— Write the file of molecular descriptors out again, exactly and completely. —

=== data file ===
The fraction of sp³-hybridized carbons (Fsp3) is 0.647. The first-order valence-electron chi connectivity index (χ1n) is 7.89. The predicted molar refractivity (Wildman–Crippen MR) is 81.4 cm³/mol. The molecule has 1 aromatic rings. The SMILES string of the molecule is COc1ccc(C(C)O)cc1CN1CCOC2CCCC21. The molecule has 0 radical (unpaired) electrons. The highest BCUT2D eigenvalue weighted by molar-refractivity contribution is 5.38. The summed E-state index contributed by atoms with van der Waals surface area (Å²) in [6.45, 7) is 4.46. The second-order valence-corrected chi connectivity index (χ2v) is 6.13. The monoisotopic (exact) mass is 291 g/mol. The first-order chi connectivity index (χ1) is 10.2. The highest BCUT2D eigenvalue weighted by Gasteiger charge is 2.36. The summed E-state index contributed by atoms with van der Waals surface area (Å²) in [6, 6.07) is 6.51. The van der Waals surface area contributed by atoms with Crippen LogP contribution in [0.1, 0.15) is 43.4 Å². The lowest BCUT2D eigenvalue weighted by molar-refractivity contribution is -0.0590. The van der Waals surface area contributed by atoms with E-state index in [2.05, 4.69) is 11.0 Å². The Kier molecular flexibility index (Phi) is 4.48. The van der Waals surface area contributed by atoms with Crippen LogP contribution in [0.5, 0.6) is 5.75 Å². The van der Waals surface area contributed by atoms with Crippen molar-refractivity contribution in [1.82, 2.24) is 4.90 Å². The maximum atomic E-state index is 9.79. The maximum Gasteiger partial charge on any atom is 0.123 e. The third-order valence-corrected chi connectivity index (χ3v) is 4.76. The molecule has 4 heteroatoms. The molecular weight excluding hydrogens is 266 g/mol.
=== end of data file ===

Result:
The fraction of sp³-hybridized carbons (Fsp3) is 0.647. The first-order valence-electron chi connectivity index (χ1n) is 7.89. The predicted molar refractivity (Wildman–Crippen MR) is 81.4 cm³/mol. The molecule has 1 aromatic rings. The SMILES string of the molecule is COc1ccc(C(C)O)cc1CN1CCOC2CCCC21. The molecule has 0 radical (unpaired) electrons. The highest BCUT2D eigenvalue weighted by molar-refractivity contribution is 5.38. The summed E-state index contributed by atoms with van der Waals surface area (Å²) in [6.45, 7) is 4.46. The second-order valence-corrected chi connectivity index (χ2v) is 6.13. The monoisotopic (exact) mass is 291 g/mol. The first-order chi connectivity index (χ1) is 10.2. The highest BCUT2D eigenvalue weighted by Gasteiger charge is 2.36. The summed E-state index contributed by atoms with van der Waals surface area (Å²) in [6, 6.07) is 6.51. The van der Waals surface area contributed by atoms with Crippen LogP contribution in [0.1, 0.15) is 43.4 Å². The lowest BCUT2D eigenvalue weighted by molar-refractivity contribution is -0.0590. The van der Waals surface area contributed by atoms with E-state index in [2.05, 4.69) is 11.0 Å². The Kier molecular flexibility index (Phi) is 4.48. The van der Waals surface area contributed by atoms with Crippen LogP contribution in [0.5, 0.6) is 5.75 Å². The van der Waals surface area contributed by atoms with Crippen molar-refractivity contribution in [1.82, 2.24) is 4.90 Å². The maximum atomic E-state index is 9.79. The maximum Gasteiger partial charge on any atom is 0.123 e. The third-order valence-corrected chi connectivity index (χ3v) is 4.76. The molecule has 4 heteroatoms. The molecular weight excluding hydrogens is 266 g/mol.